Two seats remained and those would be filled by Edmond’s chief investor, Ernesto Saladino and his wife, Maria. They were a greasy, noveau-riche couple who were barely a generation out of the barrios of whatever Third-World pesthole they’d come from. Their command of the English language was so poor she doubted anyone would care where the couple was seated anyway.
She wondered what Edmond would think if he knew that she was fully aware of the reason for tonight’s soiree. Under attack from both the Securities and Exchange Commission and the Federal Trade Commission, Edmond intended to divest all of his holdings as quickly as possible and run like a scalded cat to the nearest country that offered refuge by virtue of a strict policy of non-extradition. The purpose for the dinner was to give those of his inner circle both something of a heads-up and to inform them of his impromptu version of a severance package for them.
She imagined he would be livid to know how intimately aware she was of his business dealings. By no means a foolish woman, Miranda had taken steps many years ago to ensure her own interests would be protected. So, while there would be much weeping and wailing in this room tonight, none of it would be hers. She allowed herself a delighted smile at what she did have planned to make this evening’s get-together an extra special night.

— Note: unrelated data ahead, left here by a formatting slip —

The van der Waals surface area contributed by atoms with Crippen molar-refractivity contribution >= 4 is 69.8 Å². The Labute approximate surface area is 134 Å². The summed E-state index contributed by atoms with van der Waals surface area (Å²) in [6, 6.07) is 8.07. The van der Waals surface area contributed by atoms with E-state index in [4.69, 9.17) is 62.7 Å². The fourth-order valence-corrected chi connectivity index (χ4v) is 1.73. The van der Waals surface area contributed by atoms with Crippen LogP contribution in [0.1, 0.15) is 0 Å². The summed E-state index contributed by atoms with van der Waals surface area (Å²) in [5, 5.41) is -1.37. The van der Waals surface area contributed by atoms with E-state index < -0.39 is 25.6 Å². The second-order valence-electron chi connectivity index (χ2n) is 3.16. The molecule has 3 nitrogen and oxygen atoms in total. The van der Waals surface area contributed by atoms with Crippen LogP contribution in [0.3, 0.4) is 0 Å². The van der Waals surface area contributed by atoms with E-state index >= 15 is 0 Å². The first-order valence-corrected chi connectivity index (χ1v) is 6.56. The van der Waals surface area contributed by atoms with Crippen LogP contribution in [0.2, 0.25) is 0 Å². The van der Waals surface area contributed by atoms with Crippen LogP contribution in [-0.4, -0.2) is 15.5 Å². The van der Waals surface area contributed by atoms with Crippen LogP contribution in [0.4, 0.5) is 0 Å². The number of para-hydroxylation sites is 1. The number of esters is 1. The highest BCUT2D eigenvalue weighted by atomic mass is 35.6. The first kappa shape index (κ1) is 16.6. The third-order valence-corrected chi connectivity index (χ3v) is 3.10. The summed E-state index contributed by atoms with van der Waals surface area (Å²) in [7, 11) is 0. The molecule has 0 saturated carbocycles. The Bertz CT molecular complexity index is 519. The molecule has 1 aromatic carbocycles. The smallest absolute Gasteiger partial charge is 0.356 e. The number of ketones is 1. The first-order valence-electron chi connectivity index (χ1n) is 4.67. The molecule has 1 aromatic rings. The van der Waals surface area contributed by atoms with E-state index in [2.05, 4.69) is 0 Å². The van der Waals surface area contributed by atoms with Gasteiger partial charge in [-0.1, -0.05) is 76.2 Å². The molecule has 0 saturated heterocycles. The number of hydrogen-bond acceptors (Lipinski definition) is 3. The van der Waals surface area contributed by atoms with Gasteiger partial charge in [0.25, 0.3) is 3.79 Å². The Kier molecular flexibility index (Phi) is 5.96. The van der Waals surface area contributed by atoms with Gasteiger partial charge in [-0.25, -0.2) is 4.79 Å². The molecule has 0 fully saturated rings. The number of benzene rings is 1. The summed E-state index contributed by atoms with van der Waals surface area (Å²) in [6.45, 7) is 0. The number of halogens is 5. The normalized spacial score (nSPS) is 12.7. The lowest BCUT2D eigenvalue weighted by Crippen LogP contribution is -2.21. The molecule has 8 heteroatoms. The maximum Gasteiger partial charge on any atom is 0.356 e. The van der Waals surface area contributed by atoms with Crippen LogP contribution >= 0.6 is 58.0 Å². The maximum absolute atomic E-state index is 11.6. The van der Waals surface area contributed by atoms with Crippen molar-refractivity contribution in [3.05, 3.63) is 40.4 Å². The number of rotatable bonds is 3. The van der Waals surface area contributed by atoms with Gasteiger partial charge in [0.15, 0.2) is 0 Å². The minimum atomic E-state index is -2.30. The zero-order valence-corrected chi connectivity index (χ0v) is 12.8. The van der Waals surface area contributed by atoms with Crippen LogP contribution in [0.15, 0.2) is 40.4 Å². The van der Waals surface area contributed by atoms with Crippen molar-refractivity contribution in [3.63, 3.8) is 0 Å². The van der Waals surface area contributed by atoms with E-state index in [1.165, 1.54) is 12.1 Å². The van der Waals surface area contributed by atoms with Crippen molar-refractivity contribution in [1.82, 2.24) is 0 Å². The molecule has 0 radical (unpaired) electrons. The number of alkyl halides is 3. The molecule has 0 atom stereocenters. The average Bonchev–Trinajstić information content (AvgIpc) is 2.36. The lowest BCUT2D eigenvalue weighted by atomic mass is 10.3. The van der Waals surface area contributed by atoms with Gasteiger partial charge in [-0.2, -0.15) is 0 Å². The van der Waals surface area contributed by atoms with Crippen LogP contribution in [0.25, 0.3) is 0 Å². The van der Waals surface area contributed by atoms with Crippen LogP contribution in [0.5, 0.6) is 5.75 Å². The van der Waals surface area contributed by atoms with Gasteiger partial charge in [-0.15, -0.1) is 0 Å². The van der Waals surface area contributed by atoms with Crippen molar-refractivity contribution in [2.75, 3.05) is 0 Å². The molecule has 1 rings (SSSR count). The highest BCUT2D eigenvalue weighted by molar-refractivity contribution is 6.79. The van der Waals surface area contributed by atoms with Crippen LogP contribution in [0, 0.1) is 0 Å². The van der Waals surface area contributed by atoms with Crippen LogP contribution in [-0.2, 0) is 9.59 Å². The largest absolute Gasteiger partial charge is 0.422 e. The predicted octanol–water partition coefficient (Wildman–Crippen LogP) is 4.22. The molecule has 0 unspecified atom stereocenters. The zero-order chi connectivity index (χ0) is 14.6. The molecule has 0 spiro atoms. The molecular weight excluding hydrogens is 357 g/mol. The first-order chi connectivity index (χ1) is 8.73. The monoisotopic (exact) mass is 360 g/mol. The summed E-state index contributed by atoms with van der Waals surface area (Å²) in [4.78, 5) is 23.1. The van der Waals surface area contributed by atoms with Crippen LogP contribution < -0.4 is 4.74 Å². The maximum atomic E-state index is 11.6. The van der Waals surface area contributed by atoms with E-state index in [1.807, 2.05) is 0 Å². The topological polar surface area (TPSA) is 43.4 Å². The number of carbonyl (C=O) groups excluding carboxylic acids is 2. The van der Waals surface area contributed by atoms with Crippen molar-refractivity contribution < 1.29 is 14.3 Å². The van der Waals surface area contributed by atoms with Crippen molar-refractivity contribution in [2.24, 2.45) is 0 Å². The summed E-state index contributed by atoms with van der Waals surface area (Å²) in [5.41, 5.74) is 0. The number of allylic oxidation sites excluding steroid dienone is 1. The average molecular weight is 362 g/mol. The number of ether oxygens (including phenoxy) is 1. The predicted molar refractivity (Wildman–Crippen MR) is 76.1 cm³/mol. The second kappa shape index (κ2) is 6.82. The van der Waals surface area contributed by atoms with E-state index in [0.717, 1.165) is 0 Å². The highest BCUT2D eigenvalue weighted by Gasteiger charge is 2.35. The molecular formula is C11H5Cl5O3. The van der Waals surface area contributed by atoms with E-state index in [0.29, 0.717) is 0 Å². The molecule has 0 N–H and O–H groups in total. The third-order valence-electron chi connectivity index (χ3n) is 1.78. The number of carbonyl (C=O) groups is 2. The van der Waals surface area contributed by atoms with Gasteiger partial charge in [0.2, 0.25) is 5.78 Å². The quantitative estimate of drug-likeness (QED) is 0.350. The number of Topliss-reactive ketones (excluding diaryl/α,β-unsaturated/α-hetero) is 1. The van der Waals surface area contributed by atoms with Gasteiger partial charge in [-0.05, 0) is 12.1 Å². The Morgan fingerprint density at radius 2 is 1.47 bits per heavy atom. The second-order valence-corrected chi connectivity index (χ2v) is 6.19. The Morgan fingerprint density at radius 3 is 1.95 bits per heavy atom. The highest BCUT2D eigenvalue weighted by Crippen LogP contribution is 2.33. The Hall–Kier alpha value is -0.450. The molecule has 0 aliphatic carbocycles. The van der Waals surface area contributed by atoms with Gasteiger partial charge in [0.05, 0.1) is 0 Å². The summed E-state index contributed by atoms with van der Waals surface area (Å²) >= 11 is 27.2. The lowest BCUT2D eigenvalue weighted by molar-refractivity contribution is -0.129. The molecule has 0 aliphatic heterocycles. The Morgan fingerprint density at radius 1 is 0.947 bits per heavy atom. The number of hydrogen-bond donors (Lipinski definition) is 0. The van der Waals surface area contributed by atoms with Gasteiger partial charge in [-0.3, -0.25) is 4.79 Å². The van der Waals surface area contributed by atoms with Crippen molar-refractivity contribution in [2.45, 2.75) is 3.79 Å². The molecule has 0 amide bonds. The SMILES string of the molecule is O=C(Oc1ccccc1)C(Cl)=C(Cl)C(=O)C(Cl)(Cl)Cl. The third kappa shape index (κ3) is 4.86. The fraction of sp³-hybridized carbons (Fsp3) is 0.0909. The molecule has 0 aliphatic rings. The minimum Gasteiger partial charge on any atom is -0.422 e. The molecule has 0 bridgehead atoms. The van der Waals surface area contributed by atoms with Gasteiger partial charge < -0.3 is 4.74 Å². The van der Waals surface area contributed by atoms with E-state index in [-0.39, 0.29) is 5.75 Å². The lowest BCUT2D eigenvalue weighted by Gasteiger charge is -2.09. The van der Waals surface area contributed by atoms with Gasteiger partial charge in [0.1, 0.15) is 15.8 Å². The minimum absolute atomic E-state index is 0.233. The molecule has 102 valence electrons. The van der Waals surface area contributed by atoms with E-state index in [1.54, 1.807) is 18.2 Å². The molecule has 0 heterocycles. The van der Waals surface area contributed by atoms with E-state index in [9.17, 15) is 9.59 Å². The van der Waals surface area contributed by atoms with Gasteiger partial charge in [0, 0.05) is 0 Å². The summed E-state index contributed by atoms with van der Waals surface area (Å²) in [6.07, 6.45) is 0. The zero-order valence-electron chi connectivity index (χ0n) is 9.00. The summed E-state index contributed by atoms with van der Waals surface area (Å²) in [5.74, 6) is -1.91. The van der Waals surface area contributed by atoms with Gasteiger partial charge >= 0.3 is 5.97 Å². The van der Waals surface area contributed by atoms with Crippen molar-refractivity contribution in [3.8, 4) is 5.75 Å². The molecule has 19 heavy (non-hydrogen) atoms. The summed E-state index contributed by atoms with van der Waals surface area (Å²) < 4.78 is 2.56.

As the dishes were cleared and coffee and desserts had been served, Edmond launched into the unfortunate news he had to share with his inner clique. As Miranda had expected the tumult and uproar were both immediate and quite intense. As voices rose and fingers were pointed, she dabbed her lips with a napkin and slipped quietly out of the room.
Exiting the house via the east French doors, she strolled across the verdant lawn to a spot she had selected some days prior. From her vantage point atop a low mound, she had a clear view of the formal dining room. She withdrew a pack of cigarettes and a slim gold lighter from her small clutch and lit up. She sucked in the smoke, savoring its harsh tickle at the back of her throat. Edmond hated when she smoked. There were a great many things Edmond hated, but they would very soon be matters of little import to her.
She reached again into the clutch and withdrew the wafer-thin remote control unit. With an exaggerated wave to the house and its squabbling occupants, she depressed the unit’s single button. As one, the eleven small explosive charges she’d placed beneath the dining chairs detonated. A tremendous gout of flame tore the entire side of the house away in a shower of glass, wood, stone and bodies.
Miranda placed the unit back from whence it had come and, this time, withdrew her cell phone. She confirmed her flight details before calling Stefan. He was already en route to meet her and before dawn would be sharing space in the island home she’d purchased the year before. With the funds she’d been siphoning from Edmond’s business over the last 15 years, she and her boy toy could enjoy a very comfortable life far away from the demands of proper society and social conventions.